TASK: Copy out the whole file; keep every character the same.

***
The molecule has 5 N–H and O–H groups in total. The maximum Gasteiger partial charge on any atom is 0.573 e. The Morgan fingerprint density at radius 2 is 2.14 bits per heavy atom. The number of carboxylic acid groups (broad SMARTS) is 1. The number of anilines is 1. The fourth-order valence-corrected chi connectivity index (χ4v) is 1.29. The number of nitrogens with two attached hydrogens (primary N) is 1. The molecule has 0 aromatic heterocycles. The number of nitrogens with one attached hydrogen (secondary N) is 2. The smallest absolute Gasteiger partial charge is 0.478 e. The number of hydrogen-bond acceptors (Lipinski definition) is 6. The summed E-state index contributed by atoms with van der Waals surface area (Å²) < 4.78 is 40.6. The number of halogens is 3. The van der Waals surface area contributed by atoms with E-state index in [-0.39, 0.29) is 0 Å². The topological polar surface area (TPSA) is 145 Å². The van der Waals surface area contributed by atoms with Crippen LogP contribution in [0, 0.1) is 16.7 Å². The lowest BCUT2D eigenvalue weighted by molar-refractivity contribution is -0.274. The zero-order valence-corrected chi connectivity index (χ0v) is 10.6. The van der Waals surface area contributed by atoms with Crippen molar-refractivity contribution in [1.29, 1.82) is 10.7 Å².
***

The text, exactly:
The molecule has 5 N–H and O–H groups in total. The maximum Gasteiger partial charge on any atom is 0.573 e. The Morgan fingerprint density at radius 2 is 2.14 bits per heavy atom. The number of carboxylic acid groups (broad SMARTS) is 1. The number of anilines is 1. The fourth-order valence-corrected chi connectivity index (χ4v) is 1.29. The number of nitrogens with two attached hydrogens (primary N) is 1. The molecule has 0 aromatic heterocycles. The number of nitrogens with one attached hydrogen (secondary N) is 2. The smallest absolute Gasteiger partial charge is 0.478 e. The number of hydrogen-bond acceptors (Lipinski definition) is 6. The summed E-state index contributed by atoms with van der Waals surface area (Å²) < 4.78 is 40.6. The number of halogens is 3. The van der Waals surface area contributed by atoms with E-state index in [-0.39, 0.29) is 0 Å². The topological polar surface area (TPSA) is 145 Å². The van der Waals surface area contributed by atoms with Crippen LogP contribution in [0, 0.1) is 16.7 Å². The lowest BCUT2D eigenvalue weighted by molar-refractivity contribution is -0.274. The zero-order valence-corrected chi connectivity index (χ0v) is 10.6. The van der Waals surface area contributed by atoms with Crippen molar-refractivity contribution in [1.29, 1.82) is 10.7 Å².